Post List

  • July 12, 2011
  • 09:05 AM

Choosing your partner is only as helpful as the partners you have to choose from

by Jeremy Yoder in Denim and Tweed

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Picking teammates. Original photo by humbert15.When you need partners for some sort of cooperative activity—say, teammates for a game of kickball—you'd probably like to have a choice among several candidates. That lets you weigh considerations about kicking strength and running speed—and who promised to give you h........ Read more »

  • July 12, 2011
  • 08:43 AM

Update on triple negative breast cancer

by Sally Church in Pharma Strategy Blog

One of the challenges of triple negative breast cancer is that it is defined by what it is not (ie ER/PR-, HER2-), rather than what it is.  This broad subgroup of breast cancer is therefore more heterogeneous in nature than … Continue reading →
... Read more »

  • July 12, 2011
  • 08:36 AM

Vaginal 'probiotics' may protect against HIV transmission

by Connor Bamford in The Rule of 6ix

According to WHO data, 2009 saw 33.9 million people worldwide infected with the human immunodeficiency virus -  HIV and of these, 1.8 million died from AIDS while 2.9 million were newly infected with the virus. This leaves a year-on-year increase of just over 1 million HIV positive people of which, many of these will go on to pass the virus. Therefore any strategy to eliminate HIV from the human population will have to aim at both treating those already infected as well as preventing new vi........ Read more »

Lagenaur, L., Sanders-Beer, B., Brichacek, B., Pal, R., Liu, X., Liu, Y., Yu, R., Venzon, D., Lee, P., & Hamer, D. (2011) Prevention of vaginal SHIV transmission in macaques by a live recombinant Lactobacillus. Mucosal Immunology. DOI: 10.1038/mi.2011.30  

  • July 12, 2011
  • 08:02 AM

Babies prefer Picasso

by BPS Research Digest in BPS Research Digest

Still life with guitar by Picasso [c.]
Psychologists who study art appreciation have their work cut out. How does one begin to untangle cultural influences from more basic perceptual factors - the cache from the contours? Well one way is to study babies, because they're obviously too young to know about cultural fads and artistic reputations.

Trix Cacchione and her team at the University of Zurich presented nine-month old babies with paintings by the cubist pai........ Read more »

  • July 12, 2011
  • 08:00 AM

Tuesday Crustie: A fifty year wait for a name

by Zen Faulkes in NeuroDojo

This picture appeared in a wonderful gallery in The Guardian about life on the island of New Guinea a couple of weeks ago.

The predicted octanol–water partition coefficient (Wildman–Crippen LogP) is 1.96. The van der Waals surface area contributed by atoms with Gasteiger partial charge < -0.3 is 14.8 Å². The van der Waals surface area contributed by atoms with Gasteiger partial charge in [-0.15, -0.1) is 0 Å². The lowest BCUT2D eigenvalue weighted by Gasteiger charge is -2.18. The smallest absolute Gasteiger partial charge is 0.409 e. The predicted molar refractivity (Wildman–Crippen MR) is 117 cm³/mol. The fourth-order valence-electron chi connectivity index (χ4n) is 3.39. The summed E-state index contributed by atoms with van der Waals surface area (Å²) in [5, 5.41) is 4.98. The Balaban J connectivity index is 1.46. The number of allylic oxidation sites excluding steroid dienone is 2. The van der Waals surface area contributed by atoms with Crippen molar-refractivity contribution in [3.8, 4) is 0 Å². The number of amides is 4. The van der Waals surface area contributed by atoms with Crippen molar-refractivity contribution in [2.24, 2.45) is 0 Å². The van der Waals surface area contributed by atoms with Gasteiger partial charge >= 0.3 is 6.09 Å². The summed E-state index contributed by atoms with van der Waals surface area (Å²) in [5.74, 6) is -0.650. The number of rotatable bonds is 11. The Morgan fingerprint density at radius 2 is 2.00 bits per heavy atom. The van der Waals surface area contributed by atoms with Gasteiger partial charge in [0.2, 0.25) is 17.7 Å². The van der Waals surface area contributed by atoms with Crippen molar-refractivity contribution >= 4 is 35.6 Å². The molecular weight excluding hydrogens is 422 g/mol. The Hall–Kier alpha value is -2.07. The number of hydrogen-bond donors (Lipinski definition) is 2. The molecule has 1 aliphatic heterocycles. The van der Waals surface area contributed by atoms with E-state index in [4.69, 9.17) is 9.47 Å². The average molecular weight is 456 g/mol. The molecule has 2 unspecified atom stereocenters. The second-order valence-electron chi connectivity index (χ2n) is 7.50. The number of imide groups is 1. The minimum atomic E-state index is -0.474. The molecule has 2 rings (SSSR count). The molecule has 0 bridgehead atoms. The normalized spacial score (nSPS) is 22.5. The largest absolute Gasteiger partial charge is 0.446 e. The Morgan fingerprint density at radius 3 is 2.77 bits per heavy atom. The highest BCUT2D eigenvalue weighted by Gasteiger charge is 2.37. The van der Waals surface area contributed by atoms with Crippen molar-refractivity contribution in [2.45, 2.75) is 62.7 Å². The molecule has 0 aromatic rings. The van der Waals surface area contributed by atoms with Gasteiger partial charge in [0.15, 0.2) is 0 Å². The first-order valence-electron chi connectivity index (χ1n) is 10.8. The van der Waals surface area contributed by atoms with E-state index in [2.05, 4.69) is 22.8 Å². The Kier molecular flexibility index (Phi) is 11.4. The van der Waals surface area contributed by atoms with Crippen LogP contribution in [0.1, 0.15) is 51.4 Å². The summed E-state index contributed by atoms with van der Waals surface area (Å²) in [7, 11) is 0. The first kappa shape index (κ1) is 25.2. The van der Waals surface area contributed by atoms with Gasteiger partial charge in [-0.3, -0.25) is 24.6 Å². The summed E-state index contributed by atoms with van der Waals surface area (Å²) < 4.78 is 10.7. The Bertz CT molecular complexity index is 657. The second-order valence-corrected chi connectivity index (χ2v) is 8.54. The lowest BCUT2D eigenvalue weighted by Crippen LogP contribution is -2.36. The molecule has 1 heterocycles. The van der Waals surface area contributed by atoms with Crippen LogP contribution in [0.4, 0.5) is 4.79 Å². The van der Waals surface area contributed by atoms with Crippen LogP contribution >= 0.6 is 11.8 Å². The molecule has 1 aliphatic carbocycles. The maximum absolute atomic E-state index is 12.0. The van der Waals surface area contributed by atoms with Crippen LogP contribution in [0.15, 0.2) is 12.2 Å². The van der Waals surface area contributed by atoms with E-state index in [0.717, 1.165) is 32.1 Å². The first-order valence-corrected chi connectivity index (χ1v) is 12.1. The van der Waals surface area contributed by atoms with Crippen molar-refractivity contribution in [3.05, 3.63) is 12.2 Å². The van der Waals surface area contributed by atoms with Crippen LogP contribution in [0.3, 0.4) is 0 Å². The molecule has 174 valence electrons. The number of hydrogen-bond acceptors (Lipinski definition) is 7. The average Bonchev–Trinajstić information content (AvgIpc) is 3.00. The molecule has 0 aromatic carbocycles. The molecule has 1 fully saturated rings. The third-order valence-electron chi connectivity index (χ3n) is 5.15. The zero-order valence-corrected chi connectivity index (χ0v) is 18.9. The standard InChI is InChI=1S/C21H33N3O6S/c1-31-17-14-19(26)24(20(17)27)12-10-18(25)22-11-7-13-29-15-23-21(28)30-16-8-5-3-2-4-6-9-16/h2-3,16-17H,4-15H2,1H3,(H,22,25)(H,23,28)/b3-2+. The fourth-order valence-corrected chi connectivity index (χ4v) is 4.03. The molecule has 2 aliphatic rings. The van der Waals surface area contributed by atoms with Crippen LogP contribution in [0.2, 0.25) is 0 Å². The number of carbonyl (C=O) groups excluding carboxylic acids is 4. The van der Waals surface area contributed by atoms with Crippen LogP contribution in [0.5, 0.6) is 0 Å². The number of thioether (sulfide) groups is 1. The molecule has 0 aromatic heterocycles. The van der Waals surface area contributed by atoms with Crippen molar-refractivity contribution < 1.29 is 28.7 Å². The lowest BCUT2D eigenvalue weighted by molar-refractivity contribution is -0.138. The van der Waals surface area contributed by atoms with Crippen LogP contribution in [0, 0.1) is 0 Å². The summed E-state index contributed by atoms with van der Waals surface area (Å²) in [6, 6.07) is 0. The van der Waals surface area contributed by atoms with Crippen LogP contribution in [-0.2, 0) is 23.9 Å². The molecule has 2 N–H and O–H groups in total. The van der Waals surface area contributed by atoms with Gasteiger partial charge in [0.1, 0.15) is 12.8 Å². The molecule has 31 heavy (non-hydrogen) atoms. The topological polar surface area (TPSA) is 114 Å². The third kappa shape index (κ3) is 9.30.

But in the original paper, you will find another spectacular picture. And before you ask, yes, this is actually the same species:

This second picture is probably more representative of the colouration of the species in the wild. In the paper describing it formally, the authors say its colour is, “Pinkish to orange and sometimes pale yellow.” My understanding is that ........ Read more »

Lukhaup C, & Pekny R. (2006) Cherax (Cherax) holthuisi, a new species of crayfish (Crustacea: Decapoda: Parastacidae) from the centre of the Vogelkop Peninsula in Irian Jaya (West New Guinea), Indonesia. Zoologische Mededelingen, 80(1), 101-107. info:/

  • July 12, 2011
  • 07:38 AM

Innovation is seeing round the corners

by Pieter Droppert in Biotech Strategy Blog

Innovation involves insight that allows you to see around the corners. That’s the perspective according to Andrew Marks, Professor of Physiology & Cellular Biophysics at Columbia University Medical Center, who recently wrote a Commentary on Innovation in Science Translational Medicine. … Continue reading →... Read more »

  • July 12, 2011
  • 06:40 AM

Visual feedback for training novel coordinations

by Andrew Wilson in Notes from Two Scientific Psychologists

The key feature of coordinated rhythmic movements is that not all coordinations are stable. Most other rhythms can be learned, however, which is why we can have jazz drumming. People have been training participants to perform novel coordinations (especially 90°, the least stable rhythm without training) for years now, and have been asking all the standard learning questions - how long does learning take? Does it transfer to other coordinations? The first real studies on learning were by Ke........ Read more »